American Ultra Movie Review
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American Ultra is the type of film to get excited about. The type with characters put in impossible situations with perseverance as their greatest asset. Explosions, kick-ass fighting and a smart-ass hero are always a bonus. American Ultra fits that bill, for the most part, but it also feels underdeveloped at the expense of its players.
Mike Howell and Phoebe Larson, played by Jesse Eisenberg and Kristen Stewart, are a pair of slacker stoners seemingly trapped within the confines of a small-town in West Virginia. Mike is an anxious convenience store clerk who draws comics in his free time. Unknown to Mike is that he is a highly-trained sleeper-assassin, and he’s been marked for extermination.
Mike is hopelessly in love with Phoebe. He plans to marry this girl but fears his anxiety is holding her back, after all, they did miss a trip to Hawaii due to a last-minute panic attack. The self-loathing poindexter is somewhat of an Eisenberg specialty, which he lends well to the part. So why is Phoebe so reluctant to leave Mike? The better question, should the audience care? It’s these teaser notions that writer Max Landis snipes into his work, but in this instance Phoebe’s motivation is no more smart than it is obvious. Considering what little she has to work with, Stewart puts together a performance rivaling her male counterpart. I’m not for making a habit of offering suggestions, but Phoebe should have been kicking ass, but instead is sidelined for much of the film.
Meanwhile, back at CIA headquarters, Agent Yates (Topher Grace) is planning to kill Mike by sending an elite team of assassins to eliminate him. Yates’ opposition, Victoria Lasseter (Connie Britton), who created the sleeper agent program that trained Mike, treks to West Virginia to warn the pothead of his fate and to “activate” his skills.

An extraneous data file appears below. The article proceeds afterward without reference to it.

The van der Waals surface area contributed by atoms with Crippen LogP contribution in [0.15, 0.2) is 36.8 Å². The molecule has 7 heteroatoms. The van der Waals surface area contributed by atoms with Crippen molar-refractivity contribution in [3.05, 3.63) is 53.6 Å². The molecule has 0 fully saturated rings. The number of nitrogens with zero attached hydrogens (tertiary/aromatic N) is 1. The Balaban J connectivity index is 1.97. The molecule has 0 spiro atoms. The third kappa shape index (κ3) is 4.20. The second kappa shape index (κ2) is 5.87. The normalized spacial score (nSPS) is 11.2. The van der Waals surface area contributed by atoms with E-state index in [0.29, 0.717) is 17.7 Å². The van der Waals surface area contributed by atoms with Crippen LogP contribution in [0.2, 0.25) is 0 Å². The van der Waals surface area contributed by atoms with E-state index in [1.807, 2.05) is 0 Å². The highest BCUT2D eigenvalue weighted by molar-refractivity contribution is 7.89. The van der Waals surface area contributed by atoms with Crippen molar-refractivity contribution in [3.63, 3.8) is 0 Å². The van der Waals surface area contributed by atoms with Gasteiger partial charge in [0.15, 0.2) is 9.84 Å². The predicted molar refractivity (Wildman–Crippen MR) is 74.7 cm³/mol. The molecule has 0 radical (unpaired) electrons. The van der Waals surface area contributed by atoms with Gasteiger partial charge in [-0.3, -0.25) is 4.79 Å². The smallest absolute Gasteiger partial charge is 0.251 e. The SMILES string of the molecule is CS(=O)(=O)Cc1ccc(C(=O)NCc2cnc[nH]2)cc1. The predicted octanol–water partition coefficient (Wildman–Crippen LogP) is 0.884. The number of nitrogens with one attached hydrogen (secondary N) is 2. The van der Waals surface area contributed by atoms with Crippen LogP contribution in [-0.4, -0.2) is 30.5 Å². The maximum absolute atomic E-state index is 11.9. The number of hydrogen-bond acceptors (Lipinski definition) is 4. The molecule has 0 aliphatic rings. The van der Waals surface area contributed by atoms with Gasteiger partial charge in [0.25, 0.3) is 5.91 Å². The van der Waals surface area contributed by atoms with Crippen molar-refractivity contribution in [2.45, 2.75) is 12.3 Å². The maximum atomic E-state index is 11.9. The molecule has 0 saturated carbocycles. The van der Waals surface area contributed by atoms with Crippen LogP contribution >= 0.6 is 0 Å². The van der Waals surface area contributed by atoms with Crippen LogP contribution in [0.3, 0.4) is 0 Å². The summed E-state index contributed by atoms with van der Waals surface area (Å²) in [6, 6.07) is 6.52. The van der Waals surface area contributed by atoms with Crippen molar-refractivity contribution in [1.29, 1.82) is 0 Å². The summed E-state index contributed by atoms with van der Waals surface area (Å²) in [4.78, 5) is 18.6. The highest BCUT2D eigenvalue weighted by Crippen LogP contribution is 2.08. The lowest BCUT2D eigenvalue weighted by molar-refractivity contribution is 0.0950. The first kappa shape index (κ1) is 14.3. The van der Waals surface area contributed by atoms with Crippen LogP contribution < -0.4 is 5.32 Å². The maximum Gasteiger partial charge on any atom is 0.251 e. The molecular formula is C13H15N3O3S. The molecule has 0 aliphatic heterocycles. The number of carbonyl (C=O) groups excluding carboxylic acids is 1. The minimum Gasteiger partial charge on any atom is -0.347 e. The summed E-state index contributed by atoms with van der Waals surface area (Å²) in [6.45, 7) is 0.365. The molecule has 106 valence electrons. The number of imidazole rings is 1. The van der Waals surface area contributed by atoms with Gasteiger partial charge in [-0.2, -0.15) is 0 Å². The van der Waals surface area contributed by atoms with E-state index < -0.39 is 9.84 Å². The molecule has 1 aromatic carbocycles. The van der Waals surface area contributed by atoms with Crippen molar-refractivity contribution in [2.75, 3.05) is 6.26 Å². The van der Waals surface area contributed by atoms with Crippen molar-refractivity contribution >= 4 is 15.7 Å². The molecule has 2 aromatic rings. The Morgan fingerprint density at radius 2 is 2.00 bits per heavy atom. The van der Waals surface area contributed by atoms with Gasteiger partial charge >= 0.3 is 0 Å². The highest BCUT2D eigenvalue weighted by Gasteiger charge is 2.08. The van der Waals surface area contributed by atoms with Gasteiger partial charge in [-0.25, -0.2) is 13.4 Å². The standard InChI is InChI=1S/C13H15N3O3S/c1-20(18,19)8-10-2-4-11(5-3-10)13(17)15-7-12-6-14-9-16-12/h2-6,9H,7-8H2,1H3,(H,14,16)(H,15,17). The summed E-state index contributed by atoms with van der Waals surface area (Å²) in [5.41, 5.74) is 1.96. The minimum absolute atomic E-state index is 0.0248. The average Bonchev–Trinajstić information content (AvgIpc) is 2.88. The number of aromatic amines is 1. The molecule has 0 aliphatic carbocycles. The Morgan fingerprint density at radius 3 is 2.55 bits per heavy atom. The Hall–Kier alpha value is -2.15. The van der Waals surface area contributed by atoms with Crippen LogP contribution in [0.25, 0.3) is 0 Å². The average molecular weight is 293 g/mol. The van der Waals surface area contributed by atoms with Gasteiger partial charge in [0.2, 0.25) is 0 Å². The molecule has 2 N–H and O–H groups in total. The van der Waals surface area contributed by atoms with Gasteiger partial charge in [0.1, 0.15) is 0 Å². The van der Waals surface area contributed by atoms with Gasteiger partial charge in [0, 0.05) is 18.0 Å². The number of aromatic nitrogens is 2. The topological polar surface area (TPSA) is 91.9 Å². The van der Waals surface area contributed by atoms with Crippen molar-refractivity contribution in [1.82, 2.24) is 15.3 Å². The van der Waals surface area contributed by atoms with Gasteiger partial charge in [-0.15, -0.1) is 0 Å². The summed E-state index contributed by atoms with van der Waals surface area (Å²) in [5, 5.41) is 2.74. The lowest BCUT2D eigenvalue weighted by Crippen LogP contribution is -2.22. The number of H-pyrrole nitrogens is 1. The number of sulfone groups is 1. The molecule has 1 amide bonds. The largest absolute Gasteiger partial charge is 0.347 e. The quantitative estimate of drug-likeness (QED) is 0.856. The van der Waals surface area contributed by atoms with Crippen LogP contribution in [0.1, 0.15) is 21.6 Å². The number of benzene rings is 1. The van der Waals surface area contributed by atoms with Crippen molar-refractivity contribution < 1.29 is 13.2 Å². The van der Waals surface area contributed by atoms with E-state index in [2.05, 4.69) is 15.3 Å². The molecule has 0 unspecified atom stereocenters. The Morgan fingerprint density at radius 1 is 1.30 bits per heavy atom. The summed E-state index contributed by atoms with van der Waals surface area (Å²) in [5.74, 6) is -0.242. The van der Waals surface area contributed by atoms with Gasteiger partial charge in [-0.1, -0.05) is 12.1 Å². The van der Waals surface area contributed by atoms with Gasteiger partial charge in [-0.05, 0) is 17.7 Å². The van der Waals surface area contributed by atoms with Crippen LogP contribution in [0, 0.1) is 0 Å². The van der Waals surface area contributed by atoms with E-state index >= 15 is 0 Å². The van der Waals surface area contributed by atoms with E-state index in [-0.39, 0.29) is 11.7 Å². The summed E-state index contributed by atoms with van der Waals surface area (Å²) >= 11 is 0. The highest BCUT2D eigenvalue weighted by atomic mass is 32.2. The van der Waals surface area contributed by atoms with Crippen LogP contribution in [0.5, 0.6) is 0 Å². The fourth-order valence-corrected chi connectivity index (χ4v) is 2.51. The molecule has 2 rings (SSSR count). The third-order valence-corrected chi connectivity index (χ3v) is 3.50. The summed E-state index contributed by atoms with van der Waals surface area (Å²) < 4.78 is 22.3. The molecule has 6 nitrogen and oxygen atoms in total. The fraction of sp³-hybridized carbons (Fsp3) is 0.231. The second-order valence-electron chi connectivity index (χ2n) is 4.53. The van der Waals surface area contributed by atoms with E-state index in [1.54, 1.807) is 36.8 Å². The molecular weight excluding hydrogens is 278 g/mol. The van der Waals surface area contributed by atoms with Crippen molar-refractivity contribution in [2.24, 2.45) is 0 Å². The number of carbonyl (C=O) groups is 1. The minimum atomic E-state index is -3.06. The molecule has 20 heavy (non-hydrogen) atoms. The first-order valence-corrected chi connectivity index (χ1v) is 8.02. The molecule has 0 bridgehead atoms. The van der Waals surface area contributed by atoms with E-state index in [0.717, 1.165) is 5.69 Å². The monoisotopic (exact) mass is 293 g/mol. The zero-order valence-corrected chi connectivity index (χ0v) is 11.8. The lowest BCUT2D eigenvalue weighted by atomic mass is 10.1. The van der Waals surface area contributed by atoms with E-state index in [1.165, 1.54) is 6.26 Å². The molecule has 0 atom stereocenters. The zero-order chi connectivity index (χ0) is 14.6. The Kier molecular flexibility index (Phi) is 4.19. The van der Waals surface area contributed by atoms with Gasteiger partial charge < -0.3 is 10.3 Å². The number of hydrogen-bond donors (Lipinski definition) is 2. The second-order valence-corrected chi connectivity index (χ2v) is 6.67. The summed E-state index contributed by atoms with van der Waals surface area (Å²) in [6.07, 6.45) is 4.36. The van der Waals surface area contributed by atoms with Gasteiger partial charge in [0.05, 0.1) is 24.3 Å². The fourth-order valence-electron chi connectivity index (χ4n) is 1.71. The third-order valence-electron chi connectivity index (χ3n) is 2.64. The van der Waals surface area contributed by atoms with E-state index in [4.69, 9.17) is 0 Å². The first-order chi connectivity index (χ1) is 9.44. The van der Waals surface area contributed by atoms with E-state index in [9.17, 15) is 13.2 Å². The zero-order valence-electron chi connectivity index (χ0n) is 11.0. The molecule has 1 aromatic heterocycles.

Much to his surprise, Mike dispatches a pair of henchmen with relative ease using only the spoon from his yogurt cup. The over-the-top violence ensues. These moments when Mike surprises himself and his anxiety creeps-in are some of the movie’s more humorous moments. Unfortunately, anything involving the film’s antagonists, in this case Laugher (Walton Goggins) or Yates seems all too forced and distractive. I’m a little biased though as I checked out on Topher’s ridiculously amateur acting chops years ago. He sinks to an all-time low with this outing.
As the story continues to unfold we learn the extent of Phoebe’s love for Mike and why (we already knew) she stuck with this slacker for so many years. The romantic interaction between Eisenberg and Stewart are the film’s greatest appeal and may be worth the price of admission for fans of these actors.
It’s worth noting John Leguizamo makes an appearance throughout the film. He is Mike’s eccentric drug dealer and friend in a part that is massively underutilized and ultimately forgotten. And that’s the problem with American Ultra; it’s not quite polished enough to be remembered. There are many better espionage action film’s to enjoy from this year.